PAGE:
No… I am not referring the group of nocturnal people, usually youths, who stagger out of bars and clubs in the wee hours of the morning, drunk, acting like complete ruffians and doing veritably close impressions of our national mascot.
I am referring to how some people pronounce Grand Prix.
It is pronounced gr-orh-n pree. Come. Everybody. Say it together with me now. Gr-orh-n pree. Once more now with gusto! GR-ORH-N PREE! Yay! There you go.
Mispronouncing Grand Prix as Grand Pricks make it sound like the F1 is an epic gathering of obnoxious, rich and have nothing-better-to-do, insensitive, and inconsiderate dickheads. Of course it is not.
But you may be forgiven to think like that if you run a retail business in the Marina Bay area. If you are, then you would likely see your business drop by up to 50% during the whole Grand Prix period.
Or if you work in that area and are inconvenienced by the road closures. Not only people who drive are affected. Because bus routes will also be diverted, people who take bus to work in that area will also be inconvenienced. You may be forgiven if you spend that extra time you take to get to and from work cursing the Grand Pricks Grand Prix.
Given the adverse impact on retail businesses and inconvenience to people who work in the Marina Bay area, is it really still worth having the Grand Prix in Singapore?
In 2012, in response to a parliamentary question raised by then-NCMP Mrs Lina Chiam, Minster S Iswaran revealed that each F1 race in Singapore is estimated to cost S150million to organize. The government pays about 60% of that. He also told Parliament that the F1 Singapore Night Race generated about S$150million in incremental tourism receipts.
Minister S Iswaran then added that the Singapore F1 Grand Prix had yielded significant global branding benefits for Singapore. He also pointed out that a total of more than 360 million viewers worldwide followed the first four Singapore F1 Grand Prix races. However, he stopped short of giving an estimate to the dollar value of these benefits.
If we really look at Minister Iswaran’s answer, he did not fully address Mrs Chiam’s question. Which is not surprising. Ministers rarely address parliamentary questions completely.
But wait. Why do I say that Minister Iswaran did not fully answer Mrs Chiam’s question? Because he did not properly account for the externalities.
It seems that the measurable revenue in the form of incremental tourism receipts just about covers the direct cost of organizing the race. But what about the indirect costs in the form of loss of business for retail business in the race area and the loss of productivity as a result of increased travelling time of those who work in the area? In other words, how much are the negative externalities?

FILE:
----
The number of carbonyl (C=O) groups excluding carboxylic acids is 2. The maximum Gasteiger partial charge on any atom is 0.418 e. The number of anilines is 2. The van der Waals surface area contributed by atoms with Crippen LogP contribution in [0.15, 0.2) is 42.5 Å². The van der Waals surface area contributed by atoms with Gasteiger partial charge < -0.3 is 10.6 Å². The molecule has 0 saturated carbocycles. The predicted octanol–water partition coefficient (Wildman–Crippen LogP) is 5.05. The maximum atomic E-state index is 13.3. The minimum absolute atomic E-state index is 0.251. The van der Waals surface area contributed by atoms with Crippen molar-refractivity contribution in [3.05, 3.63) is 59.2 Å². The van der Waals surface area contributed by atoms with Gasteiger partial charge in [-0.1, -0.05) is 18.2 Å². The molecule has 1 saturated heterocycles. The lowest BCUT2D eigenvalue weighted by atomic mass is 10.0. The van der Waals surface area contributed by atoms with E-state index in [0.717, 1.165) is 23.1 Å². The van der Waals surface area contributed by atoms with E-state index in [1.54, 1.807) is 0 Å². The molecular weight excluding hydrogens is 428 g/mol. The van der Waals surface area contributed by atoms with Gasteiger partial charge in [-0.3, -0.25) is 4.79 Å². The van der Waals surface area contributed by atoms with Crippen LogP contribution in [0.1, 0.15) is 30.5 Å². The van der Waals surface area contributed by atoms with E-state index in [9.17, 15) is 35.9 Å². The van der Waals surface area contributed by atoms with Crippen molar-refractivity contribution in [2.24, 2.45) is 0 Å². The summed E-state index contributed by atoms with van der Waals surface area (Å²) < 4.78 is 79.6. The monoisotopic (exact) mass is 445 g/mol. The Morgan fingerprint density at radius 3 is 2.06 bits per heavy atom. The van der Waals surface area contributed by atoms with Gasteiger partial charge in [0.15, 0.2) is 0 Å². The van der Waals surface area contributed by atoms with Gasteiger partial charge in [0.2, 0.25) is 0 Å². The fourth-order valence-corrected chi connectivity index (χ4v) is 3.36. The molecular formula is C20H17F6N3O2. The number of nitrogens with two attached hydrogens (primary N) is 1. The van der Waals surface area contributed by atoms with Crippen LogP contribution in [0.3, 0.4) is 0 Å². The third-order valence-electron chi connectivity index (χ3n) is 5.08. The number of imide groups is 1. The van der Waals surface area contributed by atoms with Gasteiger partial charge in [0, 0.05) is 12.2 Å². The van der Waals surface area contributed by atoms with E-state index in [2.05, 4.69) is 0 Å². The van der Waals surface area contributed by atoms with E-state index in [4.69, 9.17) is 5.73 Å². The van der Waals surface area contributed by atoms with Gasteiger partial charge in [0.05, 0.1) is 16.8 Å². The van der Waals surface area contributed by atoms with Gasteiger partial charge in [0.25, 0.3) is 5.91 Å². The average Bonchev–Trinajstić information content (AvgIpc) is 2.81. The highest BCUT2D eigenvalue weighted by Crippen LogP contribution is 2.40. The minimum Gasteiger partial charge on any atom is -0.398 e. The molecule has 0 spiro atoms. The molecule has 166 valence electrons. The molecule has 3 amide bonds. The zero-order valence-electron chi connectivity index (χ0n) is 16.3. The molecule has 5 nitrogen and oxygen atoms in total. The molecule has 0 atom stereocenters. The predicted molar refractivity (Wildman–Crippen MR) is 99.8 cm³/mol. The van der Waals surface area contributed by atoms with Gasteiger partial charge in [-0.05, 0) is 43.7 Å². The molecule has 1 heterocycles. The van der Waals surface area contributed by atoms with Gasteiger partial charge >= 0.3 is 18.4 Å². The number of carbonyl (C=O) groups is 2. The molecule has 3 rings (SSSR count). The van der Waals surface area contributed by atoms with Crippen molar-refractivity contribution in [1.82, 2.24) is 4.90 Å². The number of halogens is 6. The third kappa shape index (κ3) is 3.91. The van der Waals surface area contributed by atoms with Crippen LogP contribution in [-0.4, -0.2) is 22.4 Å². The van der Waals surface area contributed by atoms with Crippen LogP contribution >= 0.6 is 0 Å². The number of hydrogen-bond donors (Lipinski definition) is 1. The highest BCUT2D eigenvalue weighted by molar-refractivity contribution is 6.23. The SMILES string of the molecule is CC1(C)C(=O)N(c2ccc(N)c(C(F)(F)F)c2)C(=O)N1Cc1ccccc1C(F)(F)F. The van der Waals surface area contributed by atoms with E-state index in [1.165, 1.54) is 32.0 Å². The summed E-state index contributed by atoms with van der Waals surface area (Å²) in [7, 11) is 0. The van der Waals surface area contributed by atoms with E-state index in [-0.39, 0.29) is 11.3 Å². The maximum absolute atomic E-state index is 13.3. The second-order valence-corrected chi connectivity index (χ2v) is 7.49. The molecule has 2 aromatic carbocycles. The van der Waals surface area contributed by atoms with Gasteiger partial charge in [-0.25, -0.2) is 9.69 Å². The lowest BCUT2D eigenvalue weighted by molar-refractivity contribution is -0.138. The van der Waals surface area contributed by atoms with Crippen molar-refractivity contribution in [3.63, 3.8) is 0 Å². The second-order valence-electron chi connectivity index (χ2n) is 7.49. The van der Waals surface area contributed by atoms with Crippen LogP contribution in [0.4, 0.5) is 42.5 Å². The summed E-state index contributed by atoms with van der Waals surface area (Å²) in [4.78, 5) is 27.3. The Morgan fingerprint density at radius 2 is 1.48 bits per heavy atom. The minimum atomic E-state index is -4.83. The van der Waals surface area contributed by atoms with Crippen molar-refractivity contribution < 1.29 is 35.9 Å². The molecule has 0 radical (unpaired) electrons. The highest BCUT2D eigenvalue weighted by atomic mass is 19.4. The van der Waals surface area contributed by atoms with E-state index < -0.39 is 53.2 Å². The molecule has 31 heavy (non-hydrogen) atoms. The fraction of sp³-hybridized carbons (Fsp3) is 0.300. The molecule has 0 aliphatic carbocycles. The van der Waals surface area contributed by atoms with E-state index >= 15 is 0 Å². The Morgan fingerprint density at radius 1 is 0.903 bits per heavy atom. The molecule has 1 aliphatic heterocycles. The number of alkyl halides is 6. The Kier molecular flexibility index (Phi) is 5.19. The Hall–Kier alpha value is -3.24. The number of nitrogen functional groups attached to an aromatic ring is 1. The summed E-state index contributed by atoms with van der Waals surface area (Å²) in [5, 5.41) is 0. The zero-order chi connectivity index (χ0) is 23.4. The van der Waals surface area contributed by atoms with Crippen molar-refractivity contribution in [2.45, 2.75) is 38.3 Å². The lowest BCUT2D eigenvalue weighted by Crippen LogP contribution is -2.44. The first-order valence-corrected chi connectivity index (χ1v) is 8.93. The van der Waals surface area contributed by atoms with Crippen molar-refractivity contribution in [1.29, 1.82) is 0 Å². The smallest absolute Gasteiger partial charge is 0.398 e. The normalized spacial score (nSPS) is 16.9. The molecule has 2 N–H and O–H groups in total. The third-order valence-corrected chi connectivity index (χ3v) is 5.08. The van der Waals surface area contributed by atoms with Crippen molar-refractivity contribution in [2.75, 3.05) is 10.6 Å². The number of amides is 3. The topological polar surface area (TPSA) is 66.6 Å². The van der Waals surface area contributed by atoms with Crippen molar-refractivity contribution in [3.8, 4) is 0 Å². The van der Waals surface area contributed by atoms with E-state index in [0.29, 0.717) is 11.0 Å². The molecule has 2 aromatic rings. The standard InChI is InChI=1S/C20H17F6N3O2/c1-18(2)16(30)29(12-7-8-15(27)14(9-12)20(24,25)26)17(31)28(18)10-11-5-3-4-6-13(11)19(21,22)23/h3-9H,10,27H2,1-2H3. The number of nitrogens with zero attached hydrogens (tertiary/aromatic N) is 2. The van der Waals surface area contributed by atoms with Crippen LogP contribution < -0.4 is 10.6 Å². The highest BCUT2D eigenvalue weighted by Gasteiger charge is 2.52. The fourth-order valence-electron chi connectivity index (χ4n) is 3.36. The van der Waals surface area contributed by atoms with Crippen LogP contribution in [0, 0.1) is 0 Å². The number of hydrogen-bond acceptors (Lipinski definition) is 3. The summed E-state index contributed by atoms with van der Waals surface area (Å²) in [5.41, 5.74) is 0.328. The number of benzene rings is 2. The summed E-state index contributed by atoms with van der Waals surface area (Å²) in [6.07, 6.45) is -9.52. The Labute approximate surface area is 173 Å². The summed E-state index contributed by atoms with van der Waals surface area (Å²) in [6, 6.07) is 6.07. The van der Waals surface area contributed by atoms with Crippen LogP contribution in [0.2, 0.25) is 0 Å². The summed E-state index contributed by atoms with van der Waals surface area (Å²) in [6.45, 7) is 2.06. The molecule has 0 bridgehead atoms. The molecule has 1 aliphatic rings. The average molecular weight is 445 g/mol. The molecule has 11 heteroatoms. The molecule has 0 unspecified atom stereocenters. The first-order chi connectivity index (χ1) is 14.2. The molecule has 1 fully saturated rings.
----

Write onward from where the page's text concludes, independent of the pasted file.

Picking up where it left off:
And yes, Singapore may have gained significantly from the global branding benefits that may have come with organizing the F1 night race. Yes, Singapore may seem to be a bit more hip and happening, a bit more vibrant and attractive to the global party-going rich because of the F1 Singapore night race, but… to what extent? And how much is that really worth? In other words, what are the positive externalities really worth?
Another bit of information that we should consider is the fact that the Singapore F1 night race seems to be losing its appeal. When it first started in 2008, about 100,000 people attended the race. In 2013, only about 84,000 tickets were sold. That is a decline of about 16% from 2008. This year, with the threat of haze hovering over the event, would the ticket sales be worse? In the light of its apparent declining appeal, taking into account both the positive and negative externalities, does it still make sense for us to organize the Singapore F1 night race?
Don’t get me wrong. I was extremely proud to see the Singapore’s stunning nighttime city skyline on TV during the 2008 F1 Singaopre night race, knowing that millions across the world would see that too.
But we need to be pragmatic. We need to do a full and proper accounting. Only then can we know if all that money, effort and pain that goes into organizing the F1 Singapore night race is worthwhile, or if we can use that money, effort and pain to do something that gives us a bigger bang for the buck.
And if at the end of a proper accounting, the evidence supports the conclusion that it is worthwhile to continue with the F1 Singapore night race, then we will need to think of ways to make it up to those who bear the brunt of the negative externalities. Why should those most affected silently endure the suffering foisted upon them? It is not fair and we should find ways of giving them a larger share of the net benefits, if any, of organizing the F1 Singapore night race.